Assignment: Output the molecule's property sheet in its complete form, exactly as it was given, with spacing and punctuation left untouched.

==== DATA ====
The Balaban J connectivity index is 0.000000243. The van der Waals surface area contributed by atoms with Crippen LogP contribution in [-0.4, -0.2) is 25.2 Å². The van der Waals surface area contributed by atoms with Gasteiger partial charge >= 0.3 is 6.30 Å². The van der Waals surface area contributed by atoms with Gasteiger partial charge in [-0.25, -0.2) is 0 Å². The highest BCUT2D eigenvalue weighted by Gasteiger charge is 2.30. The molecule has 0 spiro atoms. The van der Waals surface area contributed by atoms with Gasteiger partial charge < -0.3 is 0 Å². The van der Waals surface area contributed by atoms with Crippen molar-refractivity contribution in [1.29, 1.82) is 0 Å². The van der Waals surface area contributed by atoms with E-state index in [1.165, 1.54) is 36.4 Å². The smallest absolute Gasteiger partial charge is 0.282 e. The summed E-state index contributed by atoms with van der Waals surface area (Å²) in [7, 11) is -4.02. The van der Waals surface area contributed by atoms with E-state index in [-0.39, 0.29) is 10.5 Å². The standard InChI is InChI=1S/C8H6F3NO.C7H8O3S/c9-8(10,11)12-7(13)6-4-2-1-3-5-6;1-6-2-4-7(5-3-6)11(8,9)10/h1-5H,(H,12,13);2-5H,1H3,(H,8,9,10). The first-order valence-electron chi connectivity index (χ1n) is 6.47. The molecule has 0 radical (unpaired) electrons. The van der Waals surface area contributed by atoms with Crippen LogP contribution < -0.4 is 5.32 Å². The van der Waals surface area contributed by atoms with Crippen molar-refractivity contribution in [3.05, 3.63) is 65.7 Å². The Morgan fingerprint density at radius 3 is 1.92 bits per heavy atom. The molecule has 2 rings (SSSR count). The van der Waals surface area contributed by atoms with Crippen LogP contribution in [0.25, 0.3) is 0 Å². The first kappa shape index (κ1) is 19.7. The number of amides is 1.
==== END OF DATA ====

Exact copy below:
The Balaban J connectivity index is 0.000000243. The van der Waals surface area contributed by atoms with Crippen LogP contribution in [-0.4, -0.2) is 25.2 Å². The van der Waals surface area contributed by atoms with Gasteiger partial charge >= 0.3 is 6.30 Å². The van der Waals surface area contributed by atoms with Gasteiger partial charge in [-0.25, -0.2) is 0 Å². The highest BCUT2D eigenvalue weighted by Gasteiger charge is 2.30. The molecule has 0 spiro atoms. The van der Waals surface area contributed by atoms with Gasteiger partial charge < -0.3 is 0 Å². The van der Waals surface area contributed by atoms with Crippen molar-refractivity contribution in [1.29, 1.82) is 0 Å². The van der Waals surface area contributed by atoms with E-state index in [1.165, 1.54) is 36.4 Å². The smallest absolute Gasteiger partial charge is 0.282 e. The summed E-state index contributed by atoms with van der Waals surface area (Å²) in [7, 11) is -4.02. The van der Waals surface area contributed by atoms with E-state index in [-0.39, 0.29) is 10.5 Å². The standard InChI is InChI=1S/C8H6F3NO.C7H8O3S/c9-8(10,11)12-7(13)6-4-2-1-3-5-6;1-6-2-4-7(5-3-6)11(8,9)10/h1-5H,(H,12,13);2-5H,1H3,(H,8,9,10). The first-order valence-electron chi connectivity index (χ1n) is 6.47. The molecule has 0 radical (unpaired) electrons. The van der Waals surface area contributed by atoms with Crippen LogP contribution < -0.4 is 5.32 Å². The van der Waals surface area contributed by atoms with Crippen molar-refractivity contribution in [3.05, 3.63) is 65.7 Å². The Morgan fingerprint density at radius 3 is 1.92 bits per heavy atom. The molecule has 2 rings (SSSR count). The van der Waals surface area contributed by atoms with Crippen LogP contribution in [0.25, 0.3) is 0 Å². The first kappa shape index (κ1) is 19.7. The number of amides is 1.